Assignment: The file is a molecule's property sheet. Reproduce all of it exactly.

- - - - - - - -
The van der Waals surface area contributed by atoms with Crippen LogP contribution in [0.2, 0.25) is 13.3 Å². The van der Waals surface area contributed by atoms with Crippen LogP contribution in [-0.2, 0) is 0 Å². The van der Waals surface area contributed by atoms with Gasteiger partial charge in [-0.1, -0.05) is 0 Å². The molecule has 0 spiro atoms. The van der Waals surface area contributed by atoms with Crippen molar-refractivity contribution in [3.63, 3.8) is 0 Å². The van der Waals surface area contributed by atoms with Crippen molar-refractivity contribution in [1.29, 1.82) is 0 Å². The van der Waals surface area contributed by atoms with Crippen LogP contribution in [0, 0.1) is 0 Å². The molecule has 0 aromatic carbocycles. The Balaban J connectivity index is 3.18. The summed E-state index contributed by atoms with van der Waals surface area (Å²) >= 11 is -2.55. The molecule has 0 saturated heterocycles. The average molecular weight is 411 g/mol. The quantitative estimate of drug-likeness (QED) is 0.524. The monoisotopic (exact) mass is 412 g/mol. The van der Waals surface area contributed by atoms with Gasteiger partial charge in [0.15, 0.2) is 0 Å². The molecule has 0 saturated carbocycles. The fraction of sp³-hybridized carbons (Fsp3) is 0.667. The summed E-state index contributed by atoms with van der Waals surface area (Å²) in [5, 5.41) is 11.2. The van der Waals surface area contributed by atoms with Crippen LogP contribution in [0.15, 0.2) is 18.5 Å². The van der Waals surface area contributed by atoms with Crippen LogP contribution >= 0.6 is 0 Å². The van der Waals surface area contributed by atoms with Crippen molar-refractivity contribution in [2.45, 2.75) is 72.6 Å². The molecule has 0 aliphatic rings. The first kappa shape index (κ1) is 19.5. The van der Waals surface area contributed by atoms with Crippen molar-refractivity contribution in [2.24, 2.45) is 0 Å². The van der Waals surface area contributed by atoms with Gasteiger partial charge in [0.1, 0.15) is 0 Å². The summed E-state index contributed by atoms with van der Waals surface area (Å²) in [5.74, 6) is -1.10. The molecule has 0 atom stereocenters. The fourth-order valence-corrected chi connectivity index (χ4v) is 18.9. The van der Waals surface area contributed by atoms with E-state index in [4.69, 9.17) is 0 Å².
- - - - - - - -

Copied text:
The van der Waals surface area contributed by atoms with Crippen LogP contribution in [0.2, 0.25) is 13.3 Å². The van der Waals surface area contributed by atoms with Crippen LogP contribution in [-0.2, 0) is 0 Å². The van der Waals surface area contributed by atoms with Gasteiger partial charge in [-0.1, -0.05) is 0 Å². The molecule has 0 spiro atoms. The van der Waals surface area contributed by atoms with Crippen molar-refractivity contribution in [3.63, 3.8) is 0 Å². The van der Waals surface area contributed by atoms with Crippen molar-refractivity contribution in [1.29, 1.82) is 0 Å². The van der Waals surface area contributed by atoms with Crippen LogP contribution in [0, 0.1) is 0 Å². The molecule has 0 aromatic carbocycles. The Balaban J connectivity index is 3.18. The summed E-state index contributed by atoms with van der Waals surface area (Å²) >= 11 is -2.55. The molecule has 0 saturated heterocycles. The average molecular weight is 411 g/mol. The quantitative estimate of drug-likeness (QED) is 0.524. The monoisotopic (exact) mass is 412 g/mol. The van der Waals surface area contributed by atoms with Gasteiger partial charge in [0.15, 0.2) is 0 Å². The molecule has 0 saturated carbocycles. The fraction of sp³-hybridized carbons (Fsp3) is 0.667. The summed E-state index contributed by atoms with van der Waals surface area (Å²) in [5, 5.41) is 11.2. The van der Waals surface area contributed by atoms with Crippen LogP contribution in [0.15, 0.2) is 18.5 Å². The van der Waals surface area contributed by atoms with Crippen LogP contribution >= 0.6 is 0 Å². The van der Waals surface area contributed by atoms with Crippen molar-refractivity contribution in [2.45, 2.75) is 72.6 Å². The molecule has 0 aliphatic rings. The first kappa shape index (κ1) is 19.5. The van der Waals surface area contributed by atoms with Crippen molar-refractivity contribution in [2.24, 2.45) is 0 Å². The van der Waals surface area contributed by atoms with Gasteiger partial charge in [0.1, 0.15) is 0 Å². The summed E-state index contributed by atoms with van der Waals surface area (Å²) in [5.74, 6) is -1.10. The molecule has 0 atom stereocenters. The fourth-order valence-corrected chi connectivity index (χ4v) is 18.9. The van der Waals surface area contributed by atoms with E-state index in [4.69, 9.17) is 0 Å².